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Found Poetry: An Online Maker’s Workshop with Sheila Squillante


NOTE: This workshop is sold out! If you'd like to be on the waiting list in case somebody bails, email yobarrelhouse at gmail dot com with the subject line "waiting list for Found Poetry workshop." 

 

This is an 8-week, online workshop that starts on February 4, 2018. Participation is limited to 12 people. 

Summary: 

  • 8-week online workshop
  • Starts February 4, 2018
  • Registration $250
  • Limited to 12 participants
  • Each participant will workshop 1 poem per week

 What is Found Poetry?

In this course, we will be working within the realm of Found Poetry. What does this mean? Generally speaking, it’s a mode of composition that uses already existing texts that may or may not seem to possess poetic qualities (economics textbooks, recipes, public signage, the visit summary from your elderly cat’s last well check, your old poems) to re-mix, sculpt, combine, forge them into something new. You can think of this as the literary equivalent of visual collage, where the comfort and familiarity of narrative takes a back seat to the delights of association, juxtaposition, risk and wonder. Found Poetry encompasses many techniques, including erasure, cut-ups, centos and free-form excerpting. We will make use of tools both digital (hello, Internet!) and material (grab your scissors and paste!) to create work that I hope will engage and surprise you. It’s a new year, so let’s shake up our writing process a little!

Why Would I Mess Around with That?

Sometimes I use these techniques to push my language further—to strange it up; sometimes I use them because I am exhausted by writing personal narrative, or maybe I’m just bored with my usual obsessions. Or, really, bored with the expression of my usual obsessions. Because every time I work in collage, pulling from texts that have seemingly no relationship to each other or to me, hot damn, there it still is!-- Sheila’s obsession with The Body or The Domestic. Or creepy baby dolls or cats. (not cats.) But I’m not bored or exhausted anymore. I go into the revision process exhilarated and primed for discovery.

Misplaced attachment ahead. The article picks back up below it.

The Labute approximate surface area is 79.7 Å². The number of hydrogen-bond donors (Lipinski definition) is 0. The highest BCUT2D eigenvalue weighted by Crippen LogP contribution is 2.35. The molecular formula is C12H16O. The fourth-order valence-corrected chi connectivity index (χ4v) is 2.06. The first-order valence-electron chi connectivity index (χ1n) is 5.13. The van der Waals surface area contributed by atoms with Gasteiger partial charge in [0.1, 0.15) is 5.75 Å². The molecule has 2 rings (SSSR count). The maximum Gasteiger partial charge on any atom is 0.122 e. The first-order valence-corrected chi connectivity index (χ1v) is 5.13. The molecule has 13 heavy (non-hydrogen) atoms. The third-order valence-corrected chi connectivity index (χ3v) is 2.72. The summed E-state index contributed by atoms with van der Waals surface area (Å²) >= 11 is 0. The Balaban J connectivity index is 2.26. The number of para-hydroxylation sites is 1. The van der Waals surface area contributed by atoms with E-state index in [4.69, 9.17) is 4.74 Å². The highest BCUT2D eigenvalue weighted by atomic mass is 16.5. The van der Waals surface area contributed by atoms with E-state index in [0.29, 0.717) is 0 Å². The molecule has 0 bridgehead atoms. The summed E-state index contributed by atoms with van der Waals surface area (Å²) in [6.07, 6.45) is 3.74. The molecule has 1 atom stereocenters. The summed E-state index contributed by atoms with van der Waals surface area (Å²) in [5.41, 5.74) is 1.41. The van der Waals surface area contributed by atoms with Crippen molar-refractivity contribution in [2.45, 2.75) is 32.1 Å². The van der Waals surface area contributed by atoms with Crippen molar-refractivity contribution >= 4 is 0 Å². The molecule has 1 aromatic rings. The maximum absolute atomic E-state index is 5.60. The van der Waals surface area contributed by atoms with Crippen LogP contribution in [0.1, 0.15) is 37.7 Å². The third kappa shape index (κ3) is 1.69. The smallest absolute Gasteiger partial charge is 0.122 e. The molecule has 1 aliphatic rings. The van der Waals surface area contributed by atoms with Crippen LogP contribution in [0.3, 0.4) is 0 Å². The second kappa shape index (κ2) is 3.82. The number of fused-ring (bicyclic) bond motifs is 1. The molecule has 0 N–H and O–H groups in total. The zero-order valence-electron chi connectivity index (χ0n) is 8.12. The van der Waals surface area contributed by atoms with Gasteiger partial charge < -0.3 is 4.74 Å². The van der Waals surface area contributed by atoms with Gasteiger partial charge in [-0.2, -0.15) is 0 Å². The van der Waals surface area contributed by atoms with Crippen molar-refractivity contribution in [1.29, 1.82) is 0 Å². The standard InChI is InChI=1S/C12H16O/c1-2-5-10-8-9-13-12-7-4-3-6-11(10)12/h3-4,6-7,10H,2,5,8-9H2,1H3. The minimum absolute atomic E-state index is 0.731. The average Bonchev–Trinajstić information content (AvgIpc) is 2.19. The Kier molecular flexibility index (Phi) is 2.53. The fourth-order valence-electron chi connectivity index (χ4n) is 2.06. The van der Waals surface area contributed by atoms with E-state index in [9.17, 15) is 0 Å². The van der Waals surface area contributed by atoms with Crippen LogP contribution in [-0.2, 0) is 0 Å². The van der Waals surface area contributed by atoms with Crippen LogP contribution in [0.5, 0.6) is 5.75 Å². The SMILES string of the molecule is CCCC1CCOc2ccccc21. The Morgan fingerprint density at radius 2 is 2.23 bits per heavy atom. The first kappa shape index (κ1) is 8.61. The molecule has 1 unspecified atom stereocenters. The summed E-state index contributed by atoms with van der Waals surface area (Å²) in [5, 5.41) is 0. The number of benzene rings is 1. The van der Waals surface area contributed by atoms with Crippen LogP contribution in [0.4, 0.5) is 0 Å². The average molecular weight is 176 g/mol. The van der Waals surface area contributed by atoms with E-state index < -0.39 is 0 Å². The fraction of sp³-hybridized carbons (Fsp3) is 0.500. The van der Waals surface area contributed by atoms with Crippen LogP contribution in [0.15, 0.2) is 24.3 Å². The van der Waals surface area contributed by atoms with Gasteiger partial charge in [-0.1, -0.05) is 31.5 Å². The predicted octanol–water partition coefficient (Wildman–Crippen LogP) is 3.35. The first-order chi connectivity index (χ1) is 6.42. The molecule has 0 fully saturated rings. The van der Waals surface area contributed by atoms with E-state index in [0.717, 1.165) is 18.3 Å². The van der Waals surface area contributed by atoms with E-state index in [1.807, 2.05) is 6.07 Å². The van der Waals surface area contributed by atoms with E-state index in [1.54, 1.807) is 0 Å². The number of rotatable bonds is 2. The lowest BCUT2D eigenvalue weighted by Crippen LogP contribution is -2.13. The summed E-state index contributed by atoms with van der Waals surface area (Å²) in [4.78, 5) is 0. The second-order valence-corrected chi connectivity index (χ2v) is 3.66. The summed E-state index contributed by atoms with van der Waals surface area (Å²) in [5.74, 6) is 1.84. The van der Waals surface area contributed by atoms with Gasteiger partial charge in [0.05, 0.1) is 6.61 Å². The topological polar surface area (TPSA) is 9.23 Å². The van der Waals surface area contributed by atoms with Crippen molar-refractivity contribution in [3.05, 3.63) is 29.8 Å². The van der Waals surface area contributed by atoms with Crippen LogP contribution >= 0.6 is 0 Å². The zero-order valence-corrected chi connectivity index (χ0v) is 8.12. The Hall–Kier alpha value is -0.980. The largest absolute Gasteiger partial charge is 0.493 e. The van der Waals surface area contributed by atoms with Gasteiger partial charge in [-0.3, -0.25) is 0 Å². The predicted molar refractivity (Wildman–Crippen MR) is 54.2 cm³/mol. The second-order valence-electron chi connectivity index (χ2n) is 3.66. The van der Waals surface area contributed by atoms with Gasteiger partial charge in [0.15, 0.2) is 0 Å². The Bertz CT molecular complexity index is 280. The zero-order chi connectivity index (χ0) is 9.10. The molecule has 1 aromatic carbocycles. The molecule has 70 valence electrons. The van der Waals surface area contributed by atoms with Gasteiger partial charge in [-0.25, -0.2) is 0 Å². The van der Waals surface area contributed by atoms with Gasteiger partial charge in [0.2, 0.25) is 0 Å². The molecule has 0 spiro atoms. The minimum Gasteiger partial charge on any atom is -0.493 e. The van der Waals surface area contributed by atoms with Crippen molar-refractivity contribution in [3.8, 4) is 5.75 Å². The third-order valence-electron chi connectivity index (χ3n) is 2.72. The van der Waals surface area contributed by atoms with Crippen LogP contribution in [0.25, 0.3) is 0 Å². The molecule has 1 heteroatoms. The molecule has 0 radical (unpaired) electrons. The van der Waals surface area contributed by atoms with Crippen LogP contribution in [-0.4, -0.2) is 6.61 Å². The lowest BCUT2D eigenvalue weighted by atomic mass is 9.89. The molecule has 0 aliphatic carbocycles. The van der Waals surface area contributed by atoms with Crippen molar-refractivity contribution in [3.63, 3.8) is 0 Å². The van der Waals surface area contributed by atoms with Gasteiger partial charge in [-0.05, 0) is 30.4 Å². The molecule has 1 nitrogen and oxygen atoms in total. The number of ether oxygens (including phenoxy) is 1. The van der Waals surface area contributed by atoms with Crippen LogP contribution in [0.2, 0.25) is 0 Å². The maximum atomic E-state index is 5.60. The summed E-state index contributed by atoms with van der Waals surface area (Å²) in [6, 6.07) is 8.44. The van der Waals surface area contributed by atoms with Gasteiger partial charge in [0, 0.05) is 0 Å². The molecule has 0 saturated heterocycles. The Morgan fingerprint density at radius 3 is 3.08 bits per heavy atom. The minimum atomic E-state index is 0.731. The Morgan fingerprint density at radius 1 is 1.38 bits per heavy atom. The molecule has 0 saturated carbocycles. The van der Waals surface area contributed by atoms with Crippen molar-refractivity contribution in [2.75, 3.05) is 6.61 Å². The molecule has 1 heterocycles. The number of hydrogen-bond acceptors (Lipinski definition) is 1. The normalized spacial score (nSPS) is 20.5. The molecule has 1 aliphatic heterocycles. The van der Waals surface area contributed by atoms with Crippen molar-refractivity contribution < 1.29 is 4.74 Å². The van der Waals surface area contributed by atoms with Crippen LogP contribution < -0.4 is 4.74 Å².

How Does This Workshop Work?

Each week I will provide a prompt that will ask you to work with a particular process or medium. Often I’ll offer examples of other work in the world that uses that technique. You'll post your poem inside of a discussion forum, and will get feedback from other workshop participants and from me. We will also have the chance to talk to each other about more general issues in poetry, and about the landscape of journal publication.  The workshops are run using the Canvas learning management system, a user-friendly, cloud-based education forum, which means, this is a virtual space. You can check in and out according to what works for your schedule within the parameters of the course.  

By the end of the eight weeks you'll have a sheaf of poems that have been thoroughly heard and worked on. It should be a ton of fun!

Who is Sheila Squillante?

Sheila Squillante is the author of the poetry collection, Beautiful Nerve (Civil Coping Mechanisms, 2016), and three chapbooks of poetry: In This Dream of My Father (Seven Kitchens, 2014), Women Who Pawn Their Jewelry (Finishing Line, 2012) and A Woman Traces the Shoreline (Dancing Girl, 2011). She is also co-author, along with Sandra L. Faulkner, of the writing craft book, Writing the Personal: Getting Your Stories Onto the Page (Sense Publishers, 2015). Recent work has appeared or will appear in places like Copper Nickel, North Dakota Quarterly, Indiana Review, Waxwing, TYPO, Quarterly West and Eleven Eleven.